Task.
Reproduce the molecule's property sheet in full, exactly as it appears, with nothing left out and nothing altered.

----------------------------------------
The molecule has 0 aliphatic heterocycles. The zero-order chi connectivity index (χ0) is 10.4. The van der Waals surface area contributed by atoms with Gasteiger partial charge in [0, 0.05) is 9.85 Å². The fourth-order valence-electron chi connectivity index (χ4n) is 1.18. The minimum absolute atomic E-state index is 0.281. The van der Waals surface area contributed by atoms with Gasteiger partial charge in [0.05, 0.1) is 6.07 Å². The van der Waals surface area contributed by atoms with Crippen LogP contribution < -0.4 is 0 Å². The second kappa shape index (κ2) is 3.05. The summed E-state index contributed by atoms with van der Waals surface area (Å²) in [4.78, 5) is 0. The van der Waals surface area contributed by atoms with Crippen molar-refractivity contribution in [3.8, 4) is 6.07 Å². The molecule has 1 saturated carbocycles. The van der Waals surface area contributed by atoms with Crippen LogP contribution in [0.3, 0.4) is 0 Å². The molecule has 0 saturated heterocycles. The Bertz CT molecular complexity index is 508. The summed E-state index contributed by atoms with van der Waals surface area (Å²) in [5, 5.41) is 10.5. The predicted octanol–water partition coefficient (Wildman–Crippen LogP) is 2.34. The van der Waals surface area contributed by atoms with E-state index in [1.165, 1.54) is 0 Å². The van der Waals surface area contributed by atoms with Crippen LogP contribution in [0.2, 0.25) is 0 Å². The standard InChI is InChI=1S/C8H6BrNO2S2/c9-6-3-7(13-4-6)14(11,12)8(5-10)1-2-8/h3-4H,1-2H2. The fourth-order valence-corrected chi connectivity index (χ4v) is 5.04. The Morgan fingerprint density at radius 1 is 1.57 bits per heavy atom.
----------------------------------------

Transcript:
The molecule has 0 aliphatic heterocycles. The zero-order chi connectivity index (χ0) is 10.4. The van der Waals surface area contributed by atoms with Gasteiger partial charge in [0, 0.05) is 9.85 Å². The fourth-order valence-electron chi connectivity index (χ4n) is 1.18. The minimum absolute atomic E-state index is 0.281. The van der Waals surface area contributed by atoms with Gasteiger partial charge in [0.05, 0.1) is 6.07 Å². The van der Waals surface area contributed by atoms with Crippen LogP contribution < -0.4 is 0 Å². The second kappa shape index (κ2) is 3.05. The summed E-state index contributed by atoms with van der Waals surface area (Å²) in [4.78, 5) is 0. The van der Waals surface area contributed by atoms with Crippen molar-refractivity contribution in [3.8, 4) is 6.07 Å². The molecule has 1 saturated carbocycles. The van der Waals surface area contributed by atoms with Crippen LogP contribution in [0.3, 0.4) is 0 Å². The molecule has 0 saturated heterocycles. The Bertz CT molecular complexity index is 508. The summed E-state index contributed by atoms with van der Waals surface area (Å²) in [5, 5.41) is 10.5. The predicted octanol–water partition coefficient (Wildman–Crippen LogP) is 2.34. The van der Waals surface area contributed by atoms with E-state index in [1.165, 1.54) is 0 Å². The van der Waals surface area contributed by atoms with Crippen LogP contribution in [0.2, 0.25) is 0 Å². The standard InChI is InChI=1S/C8H6BrNO2S2/c9-6-3-7(13-4-6)14(11,12)8(5-10)1-2-8/h3-4H,1-2H2. The fourth-order valence-corrected chi connectivity index (χ4v) is 5.04. The Morgan fingerprint density at radius 1 is 1.57 bits per heavy atom.